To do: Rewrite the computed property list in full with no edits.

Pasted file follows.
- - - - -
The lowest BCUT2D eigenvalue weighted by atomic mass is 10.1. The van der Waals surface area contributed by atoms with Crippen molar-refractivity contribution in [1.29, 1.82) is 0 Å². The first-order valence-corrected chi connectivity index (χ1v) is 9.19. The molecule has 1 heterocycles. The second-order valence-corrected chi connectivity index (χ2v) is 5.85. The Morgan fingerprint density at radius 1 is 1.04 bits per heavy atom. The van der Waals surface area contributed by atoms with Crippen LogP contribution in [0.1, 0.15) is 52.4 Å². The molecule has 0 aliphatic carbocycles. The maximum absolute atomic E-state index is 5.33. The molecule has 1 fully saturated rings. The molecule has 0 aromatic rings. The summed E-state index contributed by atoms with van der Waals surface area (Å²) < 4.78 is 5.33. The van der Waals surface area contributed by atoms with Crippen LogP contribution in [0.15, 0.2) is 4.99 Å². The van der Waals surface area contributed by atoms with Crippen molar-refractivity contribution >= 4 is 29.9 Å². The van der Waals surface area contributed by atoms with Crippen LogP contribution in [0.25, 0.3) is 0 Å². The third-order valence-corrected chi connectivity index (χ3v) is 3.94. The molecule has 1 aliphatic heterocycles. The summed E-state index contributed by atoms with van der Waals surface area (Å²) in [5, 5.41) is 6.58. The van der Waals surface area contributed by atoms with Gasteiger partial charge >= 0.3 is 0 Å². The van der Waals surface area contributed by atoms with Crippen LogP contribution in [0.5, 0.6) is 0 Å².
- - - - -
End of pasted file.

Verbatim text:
The lowest BCUT2D eigenvalue weighted by atomic mass is 10.1. The van der Waals surface area contributed by atoms with Crippen molar-refractivity contribution in [1.29, 1.82) is 0 Å². The first-order valence-corrected chi connectivity index (χ1v) is 9.19. The molecule has 1 heterocycles. The second-order valence-corrected chi connectivity index (χ2v) is 5.85. The Morgan fingerprint density at radius 1 is 1.04 bits per heavy atom. The van der Waals surface area contributed by atoms with Crippen LogP contribution in [0.1, 0.15) is 52.4 Å². The molecule has 0 aliphatic carbocycles. The maximum absolute atomic E-state index is 5.33. The molecule has 1 fully saturated rings. The molecule has 0 aromatic rings. The summed E-state index contributed by atoms with van der Waals surface area (Å²) < 4.78 is 5.33. The van der Waals surface area contributed by atoms with Crippen LogP contribution in [0.15, 0.2) is 4.99 Å². The van der Waals surface area contributed by atoms with Crippen molar-refractivity contribution >= 4 is 29.9 Å². The van der Waals surface area contributed by atoms with Crippen LogP contribution in [0.25, 0.3) is 0 Å². The third-order valence-corrected chi connectivity index (χ3v) is 3.94. The molecule has 1 aliphatic heterocycles. The summed E-state index contributed by atoms with van der Waals surface area (Å²) in [5, 5.41) is 6.58. The van der Waals surface area contributed by atoms with Gasteiger partial charge >= 0.3 is 0 Å². The van der Waals surface area contributed by atoms with Crippen LogP contribution in [0.5, 0.6) is 0 Å².